CRH: Which businessperson has inspired you throughout your career? Why?
HJK: My bosses at Siemens were very inspiring for me, especially Dr. Uriel Sharef, an Israeli Citizen, who was my boss for the largest part of those 30 years. His strong sense for identifying business opportunities and his personal style that made the people around him feel important were what inspired me most.
CRH: What was your experience working with Siemens Latin America?
HJK: Working for a global corporation in highly innovative sectors, technology leader and with a long term strategic view of business draws many parallels to shaping business and public policy in Latin America. You are in a privileged position regarding cooperation with universities, local governments and society in general. Seeing practical opportunities that are good for all of Latin America and not just for a short term corporate goal creates a tremendous opportunity for a manager to really do good and help trying to implement changes that are good for the development of a nation.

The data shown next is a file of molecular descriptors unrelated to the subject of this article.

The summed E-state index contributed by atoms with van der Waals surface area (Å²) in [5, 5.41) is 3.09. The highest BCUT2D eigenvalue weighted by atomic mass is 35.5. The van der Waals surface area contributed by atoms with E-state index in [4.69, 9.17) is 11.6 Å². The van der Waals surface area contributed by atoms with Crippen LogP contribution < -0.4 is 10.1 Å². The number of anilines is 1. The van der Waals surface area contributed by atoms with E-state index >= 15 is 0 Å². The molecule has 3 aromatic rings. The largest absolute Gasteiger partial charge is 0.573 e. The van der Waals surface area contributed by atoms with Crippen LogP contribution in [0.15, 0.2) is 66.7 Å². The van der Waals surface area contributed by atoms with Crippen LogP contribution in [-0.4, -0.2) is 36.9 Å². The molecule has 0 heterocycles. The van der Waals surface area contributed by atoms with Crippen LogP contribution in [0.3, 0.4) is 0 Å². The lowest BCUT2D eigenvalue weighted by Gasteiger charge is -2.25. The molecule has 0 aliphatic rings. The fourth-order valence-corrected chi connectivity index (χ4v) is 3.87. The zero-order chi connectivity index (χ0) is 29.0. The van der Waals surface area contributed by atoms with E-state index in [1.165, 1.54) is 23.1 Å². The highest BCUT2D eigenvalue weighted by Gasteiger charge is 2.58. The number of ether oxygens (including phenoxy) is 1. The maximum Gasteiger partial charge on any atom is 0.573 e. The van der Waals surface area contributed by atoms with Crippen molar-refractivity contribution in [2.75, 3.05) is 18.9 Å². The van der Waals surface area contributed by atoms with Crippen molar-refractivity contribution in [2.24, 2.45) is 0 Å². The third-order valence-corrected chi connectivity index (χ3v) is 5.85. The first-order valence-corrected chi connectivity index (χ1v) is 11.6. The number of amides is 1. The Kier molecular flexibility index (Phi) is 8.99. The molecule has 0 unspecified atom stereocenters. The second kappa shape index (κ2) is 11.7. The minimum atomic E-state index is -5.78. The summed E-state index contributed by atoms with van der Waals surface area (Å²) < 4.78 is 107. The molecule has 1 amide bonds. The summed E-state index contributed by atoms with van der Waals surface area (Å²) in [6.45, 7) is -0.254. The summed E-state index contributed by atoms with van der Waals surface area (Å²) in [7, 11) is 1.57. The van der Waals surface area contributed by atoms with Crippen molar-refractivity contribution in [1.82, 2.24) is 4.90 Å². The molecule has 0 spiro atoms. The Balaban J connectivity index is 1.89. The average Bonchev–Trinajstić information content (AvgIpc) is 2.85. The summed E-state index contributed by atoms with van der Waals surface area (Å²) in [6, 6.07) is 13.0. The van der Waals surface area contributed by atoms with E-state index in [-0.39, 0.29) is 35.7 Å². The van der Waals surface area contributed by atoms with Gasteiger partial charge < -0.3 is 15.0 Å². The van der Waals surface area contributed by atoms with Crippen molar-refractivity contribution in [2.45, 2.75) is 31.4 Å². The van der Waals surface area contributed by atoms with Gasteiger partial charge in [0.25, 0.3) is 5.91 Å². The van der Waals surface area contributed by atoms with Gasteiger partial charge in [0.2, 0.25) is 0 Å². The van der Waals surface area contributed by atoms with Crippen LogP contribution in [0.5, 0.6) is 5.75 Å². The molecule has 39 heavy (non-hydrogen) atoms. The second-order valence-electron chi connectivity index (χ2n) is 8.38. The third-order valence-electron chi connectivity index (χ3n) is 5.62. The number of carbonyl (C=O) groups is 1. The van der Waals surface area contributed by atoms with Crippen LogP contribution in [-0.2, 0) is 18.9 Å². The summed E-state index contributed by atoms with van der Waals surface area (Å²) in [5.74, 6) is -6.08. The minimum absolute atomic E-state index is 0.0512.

CRH: What is a good personal experience in defining Energy To Market (E2M), an energy supplier and trader? What are your challenges?
HJK: My partner, Heiner Röger and Energy to Market co-founder, Diana Sasse are impressive in their support and creativity. From the beginning of our joint adventure we wanted to be the best informed and creative energy group in Mexico. We embraced the energy reform and private sector activities while many other companies were trying to maintain old rules and government subsidies or aim for the government to buy all of their energy generation.
Today’s mayor challenge is to support and implement distributed generation, new battery technologies, smart grids and other innovative technology that are challenging the current traditional energy models. Here I am very active publishing articles, participating as speaker in large industry events and giving seminars to mainly industrial and real estate companies.